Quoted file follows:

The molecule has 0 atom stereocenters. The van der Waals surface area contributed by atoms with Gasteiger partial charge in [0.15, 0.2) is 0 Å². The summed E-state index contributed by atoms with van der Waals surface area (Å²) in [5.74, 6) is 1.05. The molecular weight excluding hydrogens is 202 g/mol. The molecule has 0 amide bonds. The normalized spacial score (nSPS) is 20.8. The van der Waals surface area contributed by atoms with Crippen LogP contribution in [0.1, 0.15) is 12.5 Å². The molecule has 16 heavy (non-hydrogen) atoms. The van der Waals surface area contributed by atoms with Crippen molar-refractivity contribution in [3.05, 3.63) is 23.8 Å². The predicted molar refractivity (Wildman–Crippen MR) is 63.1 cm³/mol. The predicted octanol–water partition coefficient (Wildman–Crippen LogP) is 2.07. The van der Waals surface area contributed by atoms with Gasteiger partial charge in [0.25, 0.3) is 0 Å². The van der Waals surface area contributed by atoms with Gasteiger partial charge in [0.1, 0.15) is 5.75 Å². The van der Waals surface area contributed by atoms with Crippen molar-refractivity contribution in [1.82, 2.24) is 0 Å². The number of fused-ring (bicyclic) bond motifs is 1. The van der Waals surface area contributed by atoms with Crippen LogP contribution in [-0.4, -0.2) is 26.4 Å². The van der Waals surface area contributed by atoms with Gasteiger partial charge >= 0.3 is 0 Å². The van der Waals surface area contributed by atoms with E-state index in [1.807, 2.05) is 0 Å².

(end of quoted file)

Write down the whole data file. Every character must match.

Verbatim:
The molecule has 0 atom stereocenters. The van der Waals surface area contributed by atoms with Gasteiger partial charge in [0.15, 0.2) is 0 Å². The summed E-state index contributed by atoms with van der Waals surface area (Å²) in [5.74, 6) is 1.05. The molecular weight excluding hydrogens is 202 g/mol. The molecule has 0 amide bonds. The normalized spacial score (nSPS) is 20.8. The van der Waals surface area contributed by atoms with Crippen LogP contribution in [0.1, 0.15) is 12.5 Å². The molecule has 16 heavy (non-hydrogen) atoms. The van der Waals surface area contributed by atoms with Crippen molar-refractivity contribution in [3.05, 3.63) is 23.8 Å². The predicted molar refractivity (Wildman–Crippen MR) is 63.1 cm³/mol. The predicted octanol–water partition coefficient (Wildman–Crippen LogP) is 2.07. The van der Waals surface area contributed by atoms with Gasteiger partial charge in [0.25, 0.3) is 0 Å². The van der Waals surface area contributed by atoms with Gasteiger partial charge in [0.1, 0.15) is 5.75 Å². The van der Waals surface area contributed by atoms with Crippen molar-refractivity contribution in [1.82, 2.24) is 0 Å². The number of fused-ring (bicyclic) bond motifs is 1. The van der Waals surface area contributed by atoms with Crippen LogP contribution in [-0.4, -0.2) is 26.4 Å². The van der Waals surface area contributed by atoms with Gasteiger partial charge >= 0.3 is 0 Å². The van der Waals surface area contributed by atoms with E-state index in [1.807, 2.05) is 0 Å².